Last of the PEX Water Lines

July 23, 2015

I spent the whole day running the last of the PEX through my tiny house and while I am happy to say that I finally finished that project, the whole thing was just so much harder than I thought it was going to be.

Here are the major difficulties and accomplishments I can remember working on the house yesterday:

  • I spent about an hour in the morning trying to figure out exactly where I was going to drill holes in the floor for the three PEX lines that would go to my water heater and provide a drain my water tank. I thought about going directly through the floor, but eventually discarded that idea because I was afraid the hole in the metal flashing underneath my subfloor might be sharp and eventually cut through my PEX. I also wanted the PEX to come out somewhere near the edge of the house where it would be easy to access when I needed to attach or detach my water heater. Eventually, I decided to run it through the bottom edge of my rear wall. That involved drilling a 5 inch hole at exactly the right angle so that the PEX would come out between my trailer frame and the edge of my wall sheathing, a space of only 2 inches. I drilled one hole successfully before realizing it really wasn’t in a good spot and then drilled three more holes that I would actually end up using.
Drilling Holes at the Right Angle

Drilling Holes at the Right Angle

Finished Hole

Finished Hole

More Holes with Start of Cold (Right) and Hot (Left) Lines

More Holes with Start of Cold (Right) and Hot (Left) Lines

Cold Line Coming Out Bottom of Rear Wall

Cold Line Coming Out Bottom of Rear Wall

  • The next thing I needed to do was design some kind of block that I could attach all of the fixtures for my water heater underneath the rear wall of my house (to heat my water, I purchased an Eccotemp L5 Portable Tankless Water Heater which was relatively inexpensive, but cannot be installed inside the house). This included two screw on male hose attachments and two on/off valves, one for the cold water line coming out of the house and one for the hot water line going back into the house. It took me a while to figure out a good design, but eventually I came up with a notched block of 2 x 4 cedar that would exactly fit in the small space between the subfloor and the exterior sheathing and in length between the hot and cold lines coming down through the wall. I cut the block when I was at the tiny house and later in the day, took some time to stain it. I also carefully assembled the fixtures in a way that lined up well with my block.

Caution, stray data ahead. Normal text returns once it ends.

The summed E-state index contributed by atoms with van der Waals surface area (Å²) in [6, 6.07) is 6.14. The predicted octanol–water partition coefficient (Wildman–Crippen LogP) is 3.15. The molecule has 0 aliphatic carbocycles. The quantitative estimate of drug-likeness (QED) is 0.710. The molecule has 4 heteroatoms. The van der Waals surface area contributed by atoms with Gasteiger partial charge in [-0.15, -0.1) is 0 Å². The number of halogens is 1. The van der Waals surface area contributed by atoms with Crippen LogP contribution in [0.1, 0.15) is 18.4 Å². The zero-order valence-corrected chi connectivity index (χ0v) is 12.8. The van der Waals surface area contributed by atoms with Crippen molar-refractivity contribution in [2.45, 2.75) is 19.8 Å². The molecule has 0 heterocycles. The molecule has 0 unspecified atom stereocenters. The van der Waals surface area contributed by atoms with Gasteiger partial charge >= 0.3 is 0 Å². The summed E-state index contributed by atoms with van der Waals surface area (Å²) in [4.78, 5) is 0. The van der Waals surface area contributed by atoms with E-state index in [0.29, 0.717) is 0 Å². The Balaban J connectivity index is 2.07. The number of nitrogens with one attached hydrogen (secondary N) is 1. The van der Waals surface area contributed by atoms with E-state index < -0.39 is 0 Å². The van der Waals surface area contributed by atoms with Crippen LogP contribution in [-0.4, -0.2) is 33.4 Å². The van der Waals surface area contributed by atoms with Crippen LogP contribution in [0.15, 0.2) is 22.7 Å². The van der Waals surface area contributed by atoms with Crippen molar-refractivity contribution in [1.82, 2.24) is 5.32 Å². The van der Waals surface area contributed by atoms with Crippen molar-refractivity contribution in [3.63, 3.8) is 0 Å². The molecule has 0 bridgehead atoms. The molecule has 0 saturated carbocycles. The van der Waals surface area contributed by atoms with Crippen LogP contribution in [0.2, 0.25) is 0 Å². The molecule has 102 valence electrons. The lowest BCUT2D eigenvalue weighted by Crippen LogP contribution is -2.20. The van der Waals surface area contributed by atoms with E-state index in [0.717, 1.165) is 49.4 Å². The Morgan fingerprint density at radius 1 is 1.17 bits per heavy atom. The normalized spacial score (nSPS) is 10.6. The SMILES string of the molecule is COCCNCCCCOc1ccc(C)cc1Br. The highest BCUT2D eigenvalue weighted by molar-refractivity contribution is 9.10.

Block for Exterior Water Heater Fixtures

Block for Exterior Water Heater Fixtures

  • The next problem was figuring out exactly how to run all of the water lines through my mechanicals cabinet with in a way that took up the least amount of space, had the least number of turns, did not impede the installation or removal of the water tank and did not get in the way of the removable wall panel I was going to put behind my stove cabinet. Meeting all of those different requirements turned out to be quite a geometrical challenge. Eventually, Sheila came over to take a look and together, we came up with a solution I was reasonably happy with. By then, it was about 2:30 PM. After that, it was just a matter of cutting all the PEX lines and attaching it all together, which was actually rather fun. That took me until about 5:30 PM.
Final PEX Routing Inside my Mechanicals Cabinet

Final PEX Routing Inside my Mechanicals Cabinet

  • In above photo:
    • Uppermost blue PEX line is input from city water inlet outside the house
    • Large white hose is input from fresh water in line outside the house
    • Red and blue PEX lines running out of the top right side of the picture go to the kitchen sink
    • White object is my Flojet 2.9 GPM 50 PSI Water Pump
    • Flexible braided hose is the connection from the water tank to the pump
PEX Below Mechanicals Cabinet Shelf (Will Be Behind Water Tank)

PEX Below Mechanicals Cabinet Shelf (Will Be Behind Water Tank)

After solving the above problems, the only thing left to do was to attach my carefully designed mounting block and water heater fixtures on the outside of the house. I thought about putting this off since I knew it would probably involve a new problem I hadn’t thought of end it was already pretty late in the day, but I really wanted to get everything done. I was sure something would go wrong with this task. But somehow, everything came together exactly the way I had envisioned it and within 45 minutes, I had the block mounted and all of my fixtures attached. I’m really happy with how this turned out. Once I connected all the fixtures and secured them to the block using a few nail in PEX C clamps, the whole mechanism turned out to be extremely sturdy. I’m now quite confident that I will be able to open and close the release valves and attach and detach the hose fittings as many times as I need to without fatiguing any of the parts.

Water Heater Fixtures Outside

Water Heater Fixtures Outside

Fixtures from Undernieth the House

Fixtures from Undernieth the House

That was it for yesterday. I feel like it took me three or four more days than I thought it would, but I have finally finished running all of my water lines. That means that the next thing I get to do is test the water lines. I sure hope they work!

Favorite parts of my day:

  • Having Sheila come out and help me figure out how to run the last of the PEX Lines through my mechanicals cabinet.
  • Attaching all of my PEX fittings to my custom made block on the outside of the trailer and seeing how well it turned out.
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